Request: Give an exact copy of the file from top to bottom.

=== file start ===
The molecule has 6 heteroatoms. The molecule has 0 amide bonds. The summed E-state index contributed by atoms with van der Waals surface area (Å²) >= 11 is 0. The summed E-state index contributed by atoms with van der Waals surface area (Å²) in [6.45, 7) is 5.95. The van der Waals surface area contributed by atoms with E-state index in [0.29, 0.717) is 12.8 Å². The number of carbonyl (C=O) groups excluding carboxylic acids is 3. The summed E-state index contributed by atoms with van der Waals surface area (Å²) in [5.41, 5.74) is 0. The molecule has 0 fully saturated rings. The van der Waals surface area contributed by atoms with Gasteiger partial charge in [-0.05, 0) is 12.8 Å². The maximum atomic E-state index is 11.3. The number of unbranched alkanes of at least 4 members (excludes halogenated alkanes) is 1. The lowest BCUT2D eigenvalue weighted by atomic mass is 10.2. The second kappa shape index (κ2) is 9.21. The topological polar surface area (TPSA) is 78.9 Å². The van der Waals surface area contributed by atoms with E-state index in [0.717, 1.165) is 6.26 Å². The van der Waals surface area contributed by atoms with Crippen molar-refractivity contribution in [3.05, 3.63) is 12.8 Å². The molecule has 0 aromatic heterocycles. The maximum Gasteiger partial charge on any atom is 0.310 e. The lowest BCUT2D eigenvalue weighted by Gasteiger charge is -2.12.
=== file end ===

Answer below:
The molecule has 6 heteroatoms. The molecule has 0 amide bonds. The summed E-state index contributed by atoms with van der Waals surface area (Å²) >= 11 is 0. The summed E-state index contributed by atoms with van der Waals surface area (Å²) in [6.45, 7) is 5.95. The van der Waals surface area contributed by atoms with E-state index in [0.29, 0.717) is 12.8 Å². The number of carbonyl (C=O) groups excluding carboxylic acids is 3. The summed E-state index contributed by atoms with van der Waals surface area (Å²) in [5.41, 5.74) is 0. The molecule has 0 fully saturated rings. The van der Waals surface area contributed by atoms with Gasteiger partial charge in [-0.05, 0) is 12.8 Å². The maximum atomic E-state index is 11.3. The number of unbranched alkanes of at least 4 members (excludes halogenated alkanes) is 1. The lowest BCUT2D eigenvalue weighted by atomic mass is 10.2. The second kappa shape index (κ2) is 9.21. The topological polar surface area (TPSA) is 78.9 Å². The van der Waals surface area contributed by atoms with E-state index in [0.717, 1.165) is 6.26 Å². The van der Waals surface area contributed by atoms with Crippen molar-refractivity contribution in [3.05, 3.63) is 12.8 Å². The molecule has 0 aromatic heterocycles. The maximum Gasteiger partial charge on any atom is 0.310 e. The lowest BCUT2D eigenvalue weighted by Gasteiger charge is -2.12.